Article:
If you have been letting your willows deal with drought on their own, or have simply forgotten to irrigate during a dry spell, the trees may be water stressed. If there are no catkins on pussy willow trees, be sure the trees are getting enough water.

Is your pussy willow not flowering because it isn’t getting enough sunshine? It might be. Willows need sun and may not flower if they are in deep shade.

Birds love to eat the catkins before they open, especially bullfinches. If it has been a hard winter for birds, it is possible they munched all the pussy willow catkins during the winter.

It’s also possible that, by pruning at the wrong time, you eliminated this year’s pussy willow crop. Prune your willow just after the catkins begin to fade.

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Why does my willow tree no longer have catkins in the spring?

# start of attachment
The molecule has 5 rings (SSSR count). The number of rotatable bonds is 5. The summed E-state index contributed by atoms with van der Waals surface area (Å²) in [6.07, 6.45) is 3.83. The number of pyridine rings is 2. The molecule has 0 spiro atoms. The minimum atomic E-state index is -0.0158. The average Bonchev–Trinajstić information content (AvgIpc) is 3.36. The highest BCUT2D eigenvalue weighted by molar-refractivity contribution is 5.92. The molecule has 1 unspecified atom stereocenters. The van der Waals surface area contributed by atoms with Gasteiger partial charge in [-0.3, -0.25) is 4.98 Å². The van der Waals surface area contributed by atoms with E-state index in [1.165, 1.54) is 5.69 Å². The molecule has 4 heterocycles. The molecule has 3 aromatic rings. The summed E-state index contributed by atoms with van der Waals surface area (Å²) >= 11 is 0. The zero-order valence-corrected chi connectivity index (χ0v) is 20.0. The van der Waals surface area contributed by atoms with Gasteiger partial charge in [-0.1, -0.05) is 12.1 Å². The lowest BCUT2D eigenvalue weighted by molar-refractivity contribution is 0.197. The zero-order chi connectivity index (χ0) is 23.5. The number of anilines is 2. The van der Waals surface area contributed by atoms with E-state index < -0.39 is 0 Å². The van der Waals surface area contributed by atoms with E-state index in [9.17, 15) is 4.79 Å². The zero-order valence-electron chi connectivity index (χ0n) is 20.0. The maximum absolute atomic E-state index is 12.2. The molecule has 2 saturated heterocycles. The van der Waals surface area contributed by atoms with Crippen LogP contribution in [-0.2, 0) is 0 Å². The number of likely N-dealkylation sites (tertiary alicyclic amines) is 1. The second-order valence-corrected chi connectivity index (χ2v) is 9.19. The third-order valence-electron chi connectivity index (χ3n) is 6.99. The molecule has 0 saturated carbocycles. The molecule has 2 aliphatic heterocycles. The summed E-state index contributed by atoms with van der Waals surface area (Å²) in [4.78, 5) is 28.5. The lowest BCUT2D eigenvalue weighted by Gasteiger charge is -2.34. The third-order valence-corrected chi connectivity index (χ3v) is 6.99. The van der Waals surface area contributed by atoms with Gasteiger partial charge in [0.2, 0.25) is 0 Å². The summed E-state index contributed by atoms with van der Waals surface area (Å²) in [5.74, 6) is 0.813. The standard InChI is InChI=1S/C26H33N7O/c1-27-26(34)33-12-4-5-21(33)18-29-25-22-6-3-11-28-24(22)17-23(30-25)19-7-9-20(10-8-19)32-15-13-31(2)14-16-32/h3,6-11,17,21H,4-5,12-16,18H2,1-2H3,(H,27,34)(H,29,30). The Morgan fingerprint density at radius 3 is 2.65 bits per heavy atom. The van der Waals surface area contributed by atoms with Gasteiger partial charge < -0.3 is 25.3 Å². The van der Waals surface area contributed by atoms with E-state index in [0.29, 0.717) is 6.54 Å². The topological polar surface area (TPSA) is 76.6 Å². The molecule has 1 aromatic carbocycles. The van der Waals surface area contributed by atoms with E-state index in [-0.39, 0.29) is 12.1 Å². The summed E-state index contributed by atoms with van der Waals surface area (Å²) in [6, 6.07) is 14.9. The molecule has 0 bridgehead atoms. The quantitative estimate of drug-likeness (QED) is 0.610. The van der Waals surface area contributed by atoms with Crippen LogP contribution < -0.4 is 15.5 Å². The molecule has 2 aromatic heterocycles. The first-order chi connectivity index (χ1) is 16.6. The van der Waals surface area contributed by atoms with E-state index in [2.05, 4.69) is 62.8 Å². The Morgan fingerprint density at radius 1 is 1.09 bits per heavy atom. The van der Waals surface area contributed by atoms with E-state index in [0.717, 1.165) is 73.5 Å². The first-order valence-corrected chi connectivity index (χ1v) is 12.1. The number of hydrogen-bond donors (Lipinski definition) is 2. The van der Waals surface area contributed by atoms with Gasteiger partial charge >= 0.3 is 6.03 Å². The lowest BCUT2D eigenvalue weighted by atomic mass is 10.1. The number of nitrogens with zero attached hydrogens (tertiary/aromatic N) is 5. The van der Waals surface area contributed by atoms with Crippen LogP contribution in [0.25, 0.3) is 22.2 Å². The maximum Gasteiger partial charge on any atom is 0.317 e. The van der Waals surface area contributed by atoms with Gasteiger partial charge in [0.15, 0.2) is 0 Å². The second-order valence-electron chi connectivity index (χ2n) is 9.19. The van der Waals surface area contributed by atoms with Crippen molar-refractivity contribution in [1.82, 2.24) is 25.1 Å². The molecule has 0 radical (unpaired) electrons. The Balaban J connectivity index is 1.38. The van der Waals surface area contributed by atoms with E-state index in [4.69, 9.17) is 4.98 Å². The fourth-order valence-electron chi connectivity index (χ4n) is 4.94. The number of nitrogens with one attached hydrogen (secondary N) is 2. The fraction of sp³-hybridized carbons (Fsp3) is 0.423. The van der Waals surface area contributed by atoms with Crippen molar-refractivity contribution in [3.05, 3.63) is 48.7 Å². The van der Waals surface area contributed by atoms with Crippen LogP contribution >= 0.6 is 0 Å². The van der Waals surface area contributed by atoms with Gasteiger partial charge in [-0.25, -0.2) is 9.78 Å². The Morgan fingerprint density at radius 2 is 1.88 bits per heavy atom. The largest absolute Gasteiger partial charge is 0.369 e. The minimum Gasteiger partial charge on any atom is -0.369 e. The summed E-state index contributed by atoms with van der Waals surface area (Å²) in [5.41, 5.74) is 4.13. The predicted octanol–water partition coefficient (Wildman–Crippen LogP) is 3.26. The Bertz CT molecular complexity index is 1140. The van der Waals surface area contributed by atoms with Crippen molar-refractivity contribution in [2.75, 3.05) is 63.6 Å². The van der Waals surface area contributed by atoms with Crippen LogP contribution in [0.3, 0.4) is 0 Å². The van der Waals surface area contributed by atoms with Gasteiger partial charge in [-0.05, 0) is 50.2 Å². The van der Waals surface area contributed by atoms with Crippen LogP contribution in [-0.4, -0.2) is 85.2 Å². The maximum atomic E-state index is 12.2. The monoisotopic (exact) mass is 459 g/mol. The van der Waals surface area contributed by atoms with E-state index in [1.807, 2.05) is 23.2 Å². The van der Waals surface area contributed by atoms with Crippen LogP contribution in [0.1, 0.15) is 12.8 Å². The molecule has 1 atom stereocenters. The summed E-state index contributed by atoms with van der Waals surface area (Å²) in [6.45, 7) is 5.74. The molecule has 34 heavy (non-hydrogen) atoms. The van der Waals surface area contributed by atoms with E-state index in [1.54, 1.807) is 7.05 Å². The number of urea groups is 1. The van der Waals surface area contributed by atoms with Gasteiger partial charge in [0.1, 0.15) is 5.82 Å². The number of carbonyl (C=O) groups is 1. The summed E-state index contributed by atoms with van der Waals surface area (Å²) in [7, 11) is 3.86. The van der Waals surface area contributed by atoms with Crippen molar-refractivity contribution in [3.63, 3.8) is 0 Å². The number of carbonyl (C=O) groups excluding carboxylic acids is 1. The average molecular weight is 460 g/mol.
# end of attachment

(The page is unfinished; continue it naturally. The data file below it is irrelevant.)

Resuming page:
Cumbria, United Kingdom

I have a dwarf willow tree which has grown very well.It has been moved three times in its 10 year history. It used to have catkins then leaves in the spring , for the last three years it has only had leaves , no catkins at all. Why is this?

Answers

It's possible that the birds have been eating them in the winter. (bullfinches).

Good evening Bob I wondered why one of my dwarf willow trees has no catkins ,one does and the other does not.

Thanks Doctor bob for replying. We do have bullfinches in the garden but if they had been eating the catkins in winter we would have seen them doing it , the tree is right near a back window and to eat them all they would have to spend alot of time on the tree , they are usually seen further away from the house. So I don't think this is the reason. Although we do have alot of blue tits which congregate in the tree as they queue up to use the bird feeder. Would they eat the catkins do you think?

Yes Jane,
Any birds but mainly bullfinches, they have had a long winter this year.